Natural skim milk in Florida still can't be labeled as "skim milk." At least not yet.
You may recall the Ocheesee Creamery case, which I wrote about in April. As I described in that column, a Florida state agriculture department inspector ordered Ocheesee, a small, all-natural creamery located along the state's panhandle, to stop selling its skim milk in 2012. He claimed Ocheesee's skim milk ran afoul of Florida's standard of identity for skim milk, which requires creameries and dairies to add vitamin A to their skim milk.
Ocheesee, which prides itself on its all-natural milk, proposed to label its skim milk as "Pasteurized Skim Milk, No Vitamin A Added." The state countered with "Non-Grade 'A' Milk Product, Natural Milk Vitamins Removed" and ordered there be no mention of "skim milk" on the label. The state later changed its tune, arguing instead that Ocheesee could sell its 100% skim milk only if it were labeled as "imitation skim milk."
Finding the state's Orwellian proposals to be as untenable and ridiculous as they sound, Ocheesee—working with the Florida office of the Arlington, Virginia-based Institute for Justice—sued to overturn Florida's rules on First Amendment grounds.
A federal judge in Florida upheld the state's rules this spring. Ocheesee soon appealed the judge's decision. That appeal is pending.
Last month, Florida's lawyers argued in a filing in the case that labeling a skim milk as "skim milk," if said skim milk "fails to meet the standard of identity for skim milk," is either "inherently" or "potentially" deceptive speech the state claims "may be banned."
Nevermind that Ocheesee's skim milk meets what's been the dictionary definition of skim milk for hundreds of years.
The state went so far as to malign Ocheesee's all-natural skim milk as "an inferior product." Florida's lawyers also claim that its "unrefuted evidence shows that consumers expect skim milk to meet the standard of identity."
But that evidence has indeed been refuted. I should know. I was retained as an expert in the case, and drafted a report describing how Florida's standard of identity for skim milk misleads and fails to serve the interests of consumers. I refuted.
"Reasonable consumers have not been and would not be not misled by Ocheesee Creamery's use of the term 'pasteurized skim milk' to describe its pasteurized skim milk," I write in my report.
This past week, a global dairy-industry lobbying group added its two cents in the case. The International Dairy Foods Association (IDFA), a Washington, D.C.-based group that "represents the nation's dairy manufacturing and marketing industries and their suppliers, with a membership of 550 companies within a $125-billion a year industry," filed an amicus brief in the case.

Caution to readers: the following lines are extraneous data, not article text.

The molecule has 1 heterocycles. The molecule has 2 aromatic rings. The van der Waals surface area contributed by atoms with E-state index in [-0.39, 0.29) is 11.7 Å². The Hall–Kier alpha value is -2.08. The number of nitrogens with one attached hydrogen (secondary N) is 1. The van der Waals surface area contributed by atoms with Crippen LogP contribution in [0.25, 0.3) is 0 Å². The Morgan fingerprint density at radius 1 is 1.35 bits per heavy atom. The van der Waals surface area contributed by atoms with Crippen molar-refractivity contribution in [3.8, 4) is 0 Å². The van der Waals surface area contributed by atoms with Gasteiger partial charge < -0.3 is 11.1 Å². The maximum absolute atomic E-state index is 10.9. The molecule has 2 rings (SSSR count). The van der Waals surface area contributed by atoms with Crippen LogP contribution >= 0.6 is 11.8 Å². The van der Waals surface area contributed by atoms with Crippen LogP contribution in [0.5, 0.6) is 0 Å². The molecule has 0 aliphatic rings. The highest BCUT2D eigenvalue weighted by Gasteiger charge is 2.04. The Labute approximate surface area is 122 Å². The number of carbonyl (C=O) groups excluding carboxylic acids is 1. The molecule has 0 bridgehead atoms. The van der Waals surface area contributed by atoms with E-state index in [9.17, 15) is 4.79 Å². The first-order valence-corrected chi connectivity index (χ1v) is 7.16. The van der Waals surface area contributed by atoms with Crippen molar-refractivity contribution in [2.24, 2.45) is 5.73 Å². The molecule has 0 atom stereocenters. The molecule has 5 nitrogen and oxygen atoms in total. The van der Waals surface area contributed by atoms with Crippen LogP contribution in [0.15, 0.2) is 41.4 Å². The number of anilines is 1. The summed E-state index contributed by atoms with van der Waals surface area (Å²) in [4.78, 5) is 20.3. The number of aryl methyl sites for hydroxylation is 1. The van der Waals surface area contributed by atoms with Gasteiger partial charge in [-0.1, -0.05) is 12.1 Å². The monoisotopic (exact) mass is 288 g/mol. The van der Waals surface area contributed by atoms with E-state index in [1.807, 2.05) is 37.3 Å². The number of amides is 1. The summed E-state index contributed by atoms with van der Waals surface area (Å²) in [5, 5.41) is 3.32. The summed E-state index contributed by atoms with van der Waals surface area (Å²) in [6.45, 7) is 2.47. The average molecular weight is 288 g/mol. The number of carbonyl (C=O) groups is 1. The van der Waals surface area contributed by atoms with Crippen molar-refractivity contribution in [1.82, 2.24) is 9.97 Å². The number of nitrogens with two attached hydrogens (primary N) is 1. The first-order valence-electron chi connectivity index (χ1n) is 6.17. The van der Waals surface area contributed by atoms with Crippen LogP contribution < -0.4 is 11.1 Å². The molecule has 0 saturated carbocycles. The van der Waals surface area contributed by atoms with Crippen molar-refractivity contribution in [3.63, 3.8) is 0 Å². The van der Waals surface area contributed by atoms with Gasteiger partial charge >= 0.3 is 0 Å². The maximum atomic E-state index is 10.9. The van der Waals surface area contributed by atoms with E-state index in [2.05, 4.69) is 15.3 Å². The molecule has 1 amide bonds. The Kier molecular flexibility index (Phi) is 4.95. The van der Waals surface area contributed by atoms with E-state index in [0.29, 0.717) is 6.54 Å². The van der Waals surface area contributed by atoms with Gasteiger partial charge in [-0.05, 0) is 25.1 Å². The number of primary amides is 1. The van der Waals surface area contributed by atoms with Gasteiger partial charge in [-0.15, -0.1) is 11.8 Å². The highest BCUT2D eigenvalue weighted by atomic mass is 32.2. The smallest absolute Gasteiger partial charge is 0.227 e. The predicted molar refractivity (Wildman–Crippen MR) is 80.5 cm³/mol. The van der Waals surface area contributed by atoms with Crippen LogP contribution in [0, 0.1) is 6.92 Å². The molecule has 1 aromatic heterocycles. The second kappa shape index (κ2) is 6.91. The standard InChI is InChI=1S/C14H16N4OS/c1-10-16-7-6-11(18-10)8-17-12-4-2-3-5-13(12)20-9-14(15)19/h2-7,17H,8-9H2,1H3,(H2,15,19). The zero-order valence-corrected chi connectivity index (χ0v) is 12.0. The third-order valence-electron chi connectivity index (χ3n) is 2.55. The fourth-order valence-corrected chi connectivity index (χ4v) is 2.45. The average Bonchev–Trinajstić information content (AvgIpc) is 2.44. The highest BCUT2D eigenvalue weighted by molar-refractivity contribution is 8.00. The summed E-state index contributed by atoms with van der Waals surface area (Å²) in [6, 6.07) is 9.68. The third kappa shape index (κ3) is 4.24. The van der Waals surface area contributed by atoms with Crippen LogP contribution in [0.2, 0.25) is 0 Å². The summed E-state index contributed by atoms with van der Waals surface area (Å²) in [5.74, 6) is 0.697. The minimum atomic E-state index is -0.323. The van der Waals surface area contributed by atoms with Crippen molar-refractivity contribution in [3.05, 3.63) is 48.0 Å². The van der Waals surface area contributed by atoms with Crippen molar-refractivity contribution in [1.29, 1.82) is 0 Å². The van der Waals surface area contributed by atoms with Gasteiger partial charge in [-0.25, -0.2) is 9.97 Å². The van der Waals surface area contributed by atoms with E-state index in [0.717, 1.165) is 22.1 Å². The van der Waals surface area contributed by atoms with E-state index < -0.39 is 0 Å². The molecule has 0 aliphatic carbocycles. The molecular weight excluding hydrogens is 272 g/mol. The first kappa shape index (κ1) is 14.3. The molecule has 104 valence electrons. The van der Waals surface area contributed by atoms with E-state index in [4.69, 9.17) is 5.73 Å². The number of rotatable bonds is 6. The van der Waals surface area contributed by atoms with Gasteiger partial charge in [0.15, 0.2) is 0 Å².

If you thought the IDFA might have ridden in on a milk-white horse to stick up for Ocheesee, which at last count had three employees, then you're new to how the world works. The IDFA sided with Florida regulators and against Ocheesee.
I describe this case at length in my new book, Biting the Hands that Feed Us: How Fewer, Smarter Laws Would Make Our Food System More Sustainable (which you can pre-order at Amazon or pick up in bookstores on September 15). Not coincidentally, my discussion of the case appears in the second chapter, the one titled "'Big Food' Bigger Thanks to 'Big Government.'"
"It is clear that giant dairy conglomerates are scared that they might lose customers to local creameries who provide more choices and better products," said Justin Pearson, head of IJ's Florida office and lead attorney in the case, in comments to me this week.
"We see this in many of our cases. Whenever there is a ridiculous regulation, there was usually a powerful and politically connected group pushing for it, at the expense of hard-working small-business owners," says Pearson.
"Food processors, such as Ocheesee, who choose not to replenish essential nutrients to the standardized level, must label those products as 'imitation,'" reads the IDFA brief, which goes on to argue that Ocheesee's skim milk is "misbranded" unless it contains the word "imitation" on its package.
Notably, Florida's long-preferred terminology for Ocheesee's skim milk—"Non-Grade 'A' Milk Product, Natural Milk Vitamins Removed"—also does not contain the word "imitation," and so would also be "misbranded" in the opinion of the IDFA.
But then, the IDFA also has what could charitably be termed as a flexible approach when it comes to standards of identity.
In 2009, for example, the IDFA petitioned the FDA to change the federal standard of identity of milk so that sweeteners like NutraSweet or Splenda could be added to milk and the resulting additive-laden product could still be labeled simply as "milk." Their position seems to be that the more additives you add to milk, the milkier it is.
The IDFA is in the business of selling milk—literally and figuratively. There's absolutely nothing wrong with that. Nothing, that is, until the IDFA works with the government to stifle competition.